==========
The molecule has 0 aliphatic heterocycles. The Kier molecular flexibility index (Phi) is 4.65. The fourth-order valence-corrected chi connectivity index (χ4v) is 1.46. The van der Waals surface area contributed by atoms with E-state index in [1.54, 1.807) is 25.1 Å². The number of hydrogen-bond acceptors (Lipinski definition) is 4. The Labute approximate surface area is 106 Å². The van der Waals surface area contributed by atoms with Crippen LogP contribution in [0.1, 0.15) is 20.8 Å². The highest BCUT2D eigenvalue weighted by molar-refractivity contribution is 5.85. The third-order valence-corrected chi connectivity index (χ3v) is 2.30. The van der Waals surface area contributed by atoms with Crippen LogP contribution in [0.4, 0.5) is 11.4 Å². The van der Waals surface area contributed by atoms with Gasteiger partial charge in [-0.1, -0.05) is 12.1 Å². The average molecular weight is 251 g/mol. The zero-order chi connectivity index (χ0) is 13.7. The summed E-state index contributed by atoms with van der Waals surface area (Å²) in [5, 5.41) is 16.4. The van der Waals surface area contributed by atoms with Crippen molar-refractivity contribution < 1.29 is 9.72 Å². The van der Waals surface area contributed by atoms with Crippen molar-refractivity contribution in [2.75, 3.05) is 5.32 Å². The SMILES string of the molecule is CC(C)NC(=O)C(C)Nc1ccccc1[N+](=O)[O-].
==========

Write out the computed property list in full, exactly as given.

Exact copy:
The molecule has 0 aliphatic heterocycles. The Kier molecular flexibility index (Phi) is 4.65. The fourth-order valence-corrected chi connectivity index (χ4v) is 1.46. The van der Waals surface area contributed by atoms with E-state index in [1.54, 1.807) is 25.1 Å². The number of hydrogen-bond acceptors (Lipinski definition) is 4. The Labute approximate surface area is 106 Å². The van der Waals surface area contributed by atoms with Crippen LogP contribution in [0.1, 0.15) is 20.8 Å². The highest BCUT2D eigenvalue weighted by molar-refractivity contribution is 5.85. The third-order valence-corrected chi connectivity index (χ3v) is 2.30. The van der Waals surface area contributed by atoms with Crippen LogP contribution in [0.4, 0.5) is 11.4 Å². The van der Waals surface area contributed by atoms with Gasteiger partial charge in [-0.1, -0.05) is 12.1 Å². The average molecular weight is 251 g/mol. The zero-order chi connectivity index (χ0) is 13.7. The summed E-state index contributed by atoms with van der Waals surface area (Å²) in [5, 5.41) is 16.4. The van der Waals surface area contributed by atoms with Crippen molar-refractivity contribution < 1.29 is 9.72 Å². The van der Waals surface area contributed by atoms with Crippen molar-refractivity contribution in [2.75, 3.05) is 5.32 Å². The SMILES string of the molecule is CC(C)NC(=O)C(C)Nc1ccccc1[N+](=O)[O-].